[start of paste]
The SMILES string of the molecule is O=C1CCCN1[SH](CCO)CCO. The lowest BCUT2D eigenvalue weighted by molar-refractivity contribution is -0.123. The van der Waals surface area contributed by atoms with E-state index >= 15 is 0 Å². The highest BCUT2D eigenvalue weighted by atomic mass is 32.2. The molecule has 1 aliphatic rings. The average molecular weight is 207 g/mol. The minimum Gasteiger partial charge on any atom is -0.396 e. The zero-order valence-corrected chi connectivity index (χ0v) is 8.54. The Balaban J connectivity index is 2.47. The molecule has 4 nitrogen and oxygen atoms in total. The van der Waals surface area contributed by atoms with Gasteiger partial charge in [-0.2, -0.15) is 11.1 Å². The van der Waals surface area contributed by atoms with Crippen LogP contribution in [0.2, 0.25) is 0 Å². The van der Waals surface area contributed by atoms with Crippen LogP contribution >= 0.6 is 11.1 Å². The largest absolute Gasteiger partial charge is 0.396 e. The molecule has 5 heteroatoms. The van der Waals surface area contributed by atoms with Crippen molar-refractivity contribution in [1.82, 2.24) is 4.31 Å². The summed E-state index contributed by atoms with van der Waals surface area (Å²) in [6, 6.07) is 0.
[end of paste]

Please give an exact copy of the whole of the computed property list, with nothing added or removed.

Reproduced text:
The SMILES string of the molecule is O=C1CCCN1[SH](CCO)CCO. The lowest BCUT2D eigenvalue weighted by molar-refractivity contribution is -0.123. The van der Waals surface area contributed by atoms with E-state index >= 15 is 0 Å². The highest BCUT2D eigenvalue weighted by atomic mass is 32.2. The molecule has 1 aliphatic rings. The average molecular weight is 207 g/mol. The minimum Gasteiger partial charge on any atom is -0.396 e. The zero-order valence-corrected chi connectivity index (χ0v) is 8.54. The Balaban J connectivity index is 2.47. The molecule has 4 nitrogen and oxygen atoms in total. The van der Waals surface area contributed by atoms with Gasteiger partial charge in [-0.2, -0.15) is 11.1 Å². The van der Waals surface area contributed by atoms with Crippen LogP contribution in [0.2, 0.25) is 0 Å². The van der Waals surface area contributed by atoms with Crippen LogP contribution >= 0.6 is 11.1 Å². The largest absolute Gasteiger partial charge is 0.396 e. The molecule has 5 heteroatoms. The van der Waals surface area contributed by atoms with Crippen molar-refractivity contribution in [1.82, 2.24) is 4.31 Å². The summed E-state index contributed by atoms with van der Waals surface area (Å²) in [6, 6.07) is 0.